Updated: May 3, 2013 12:14PM
With apologies to David Letterman, here are the top 10 reasons to believe that the recession is over -- including the one reason you might not believe it's over. And a reminder that even if the recession is officially over -- which won't be declared until hindsight -- you might not feel it personally for quite a few months.
10. The recession is over because it's time for the recession to be over.
The average recession since 1940 lasted 10.1 months. The two previous longest recessions since the Great Depression were the 1973-74 recession, which lasted 16 months, and the 1881-82 recession, which also lasted 16 months. The current recession officially started in December 2007 and thus has now lasted 19 or 20 months. Enough already.
(Yes, it's possible for recessions to last longer. The Depression that started in 1929 officially lasted 43 months, before moving out of negative territory, but the economy fell back into a 13-month recession in 1937.)
9. The recession is over because consumers have started saving again.
Every month since June 2005 until recently, the savings rates has been negative or zero. In other words, consumers had been financing their lifestyles on their credit cards. But consumers started saving last fall, and the savings rate has now surged to 6.9 percent, a 15-year high as of July.
8. The recession is over because the housing market has started to rebound.
Sales of new single-family homes rose 11 percent in June, the largest monthly increase in more than eight years, while the inventory of unsold new homes fell to the lowest level in more than a decade. And sales of existing homes rose for the third consecutive month. Median home prices continued to fall for the 13th straight month, albeit at a slower rate than previous months, according to the Standard & Poor's/Case-Shiller index.
7. The recession is over because CEOs are more confident.
You might not be too impressed with corporate performance, but at least chief executives are becoming more optimistic. The Conference Board polls CEOs quarterly on their outlook. The most recent survey shows almost 55 percent of CEOs now expect economic conditions to improve in the next six months -- up from 17 percent last quarter. This is the second-largest increase in the survey's 23 years -- surpassed only by the jump out of the 2001 recession. (Thanks to Jim Stack of InvestechResearch for highlighting this indicator.)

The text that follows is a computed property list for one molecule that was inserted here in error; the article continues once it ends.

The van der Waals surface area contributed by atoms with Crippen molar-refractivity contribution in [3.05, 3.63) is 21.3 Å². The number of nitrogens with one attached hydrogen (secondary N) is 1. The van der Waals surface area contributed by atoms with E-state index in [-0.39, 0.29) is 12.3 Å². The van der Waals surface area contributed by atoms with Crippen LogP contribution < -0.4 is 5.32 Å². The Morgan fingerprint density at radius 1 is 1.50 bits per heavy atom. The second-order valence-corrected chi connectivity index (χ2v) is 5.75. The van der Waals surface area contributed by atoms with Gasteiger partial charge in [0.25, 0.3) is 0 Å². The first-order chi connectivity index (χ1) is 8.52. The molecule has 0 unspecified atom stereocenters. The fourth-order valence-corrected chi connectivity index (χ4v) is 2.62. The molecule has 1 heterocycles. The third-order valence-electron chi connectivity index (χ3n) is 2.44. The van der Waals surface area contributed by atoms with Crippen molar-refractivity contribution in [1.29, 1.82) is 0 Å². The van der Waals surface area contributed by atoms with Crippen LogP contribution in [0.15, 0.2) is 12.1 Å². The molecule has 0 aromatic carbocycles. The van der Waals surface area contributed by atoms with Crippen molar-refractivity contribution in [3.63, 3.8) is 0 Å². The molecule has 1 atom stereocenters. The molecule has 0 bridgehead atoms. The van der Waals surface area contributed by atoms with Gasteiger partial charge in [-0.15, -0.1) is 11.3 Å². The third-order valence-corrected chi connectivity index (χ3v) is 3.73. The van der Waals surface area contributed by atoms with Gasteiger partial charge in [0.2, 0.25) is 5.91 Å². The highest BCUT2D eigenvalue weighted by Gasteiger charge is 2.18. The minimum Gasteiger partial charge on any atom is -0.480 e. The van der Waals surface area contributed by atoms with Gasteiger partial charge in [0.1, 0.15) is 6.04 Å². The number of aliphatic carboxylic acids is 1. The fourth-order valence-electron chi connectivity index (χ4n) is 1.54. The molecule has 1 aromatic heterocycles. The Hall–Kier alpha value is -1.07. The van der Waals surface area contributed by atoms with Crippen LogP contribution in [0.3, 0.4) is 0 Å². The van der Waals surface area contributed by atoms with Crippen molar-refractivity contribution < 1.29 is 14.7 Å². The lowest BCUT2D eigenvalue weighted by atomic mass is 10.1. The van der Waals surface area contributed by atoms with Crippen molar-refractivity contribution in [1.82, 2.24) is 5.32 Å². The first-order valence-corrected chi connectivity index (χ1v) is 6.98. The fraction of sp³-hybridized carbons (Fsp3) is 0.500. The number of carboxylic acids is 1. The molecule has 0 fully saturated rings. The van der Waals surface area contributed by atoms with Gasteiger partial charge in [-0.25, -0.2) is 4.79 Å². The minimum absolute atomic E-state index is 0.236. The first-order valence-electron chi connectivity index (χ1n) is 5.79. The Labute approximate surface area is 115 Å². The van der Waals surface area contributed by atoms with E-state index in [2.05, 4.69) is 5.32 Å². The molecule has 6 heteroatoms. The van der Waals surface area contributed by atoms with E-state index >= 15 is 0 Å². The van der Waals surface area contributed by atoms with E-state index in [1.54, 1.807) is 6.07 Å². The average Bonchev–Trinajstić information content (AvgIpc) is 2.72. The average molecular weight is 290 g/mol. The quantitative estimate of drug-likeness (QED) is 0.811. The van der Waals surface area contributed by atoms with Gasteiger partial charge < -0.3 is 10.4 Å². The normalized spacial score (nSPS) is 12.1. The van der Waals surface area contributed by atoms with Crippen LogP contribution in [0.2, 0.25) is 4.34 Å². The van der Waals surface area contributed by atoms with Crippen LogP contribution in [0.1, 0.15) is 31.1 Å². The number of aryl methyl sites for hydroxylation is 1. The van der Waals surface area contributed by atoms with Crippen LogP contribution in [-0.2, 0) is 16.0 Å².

6. The recession is over because the Leading Indicators are saying so.
The Conference Board Leading Economic Index increased for the third consecutive month, rising 0.7 percent in June. The six-month change in the index has risen to 2 percent -- up from a decline of 3.1 percent in the preceding six months.
5. The recession is over because unemployment is not growing as fast.
It's not July's one-month decline in the overall unemployment rate that's so meaningful. It's the declining number of jobless claims each week that shows signs the recession is over. Yes, roughly 550,000 new jobless claims were filed last week, but that's far lower than we've seen this spring. And the four-week average of "continuing claims" is nearly a half million lower than it was in June.
4. The recession is over because the Fed chairman says it is over.
And the Fed Chairman should know. In testimony before Congress on July 21, Fed Chairman Ben Bernanke restated his belief that the economy should start growing again in the second half of the year.
3 The recession is over because the stock market says it's over.
The stock market always leads the economy and anticipates earnings. It did so on the downside, starting in August 2007 -- and so it has to the upside, starting in early March. The most recent 11 percent gain in the major indexes since July 8 is surely more than the typical "summer rally." The stock market is trying to tell you something.
2. The recession is over because all that money the Fed created is finally moving into the economy.
The first rule of investing is: Don't fight the Fed! That's a shorthand way of saying that money is what makes the economy move. It's the fuel for the economic engine. Yes, the engine can be "flooded" if too much money is created. But unless an economy has fallen over the cliff (think Depression), a huge influx of money and credit will get things moving again. Bernanke promised he would put as much money into the economy as needed. And he delivered.
1. And the No. 1 reason the recession is over is you're still skeptical that it isn't!
You just came up with a dozen reasons to refute this column, as you were reading it. You thought about the continuing unemployment. You thought about the rising tide of foreclosures and bankruptcies. You thought about the stores and restaurants that are closing everywhere you look. And those are the very reasons that this could be the bottom in the economy.
Because you didn't see the "top" in the midst of all the prosperity at the time, you are equally unlikely to see the "bottom" in the midst of this misery. And that's The Savage Truth.
Terry Savage is a registered investment adviser. Distributed by Creators Syndicate.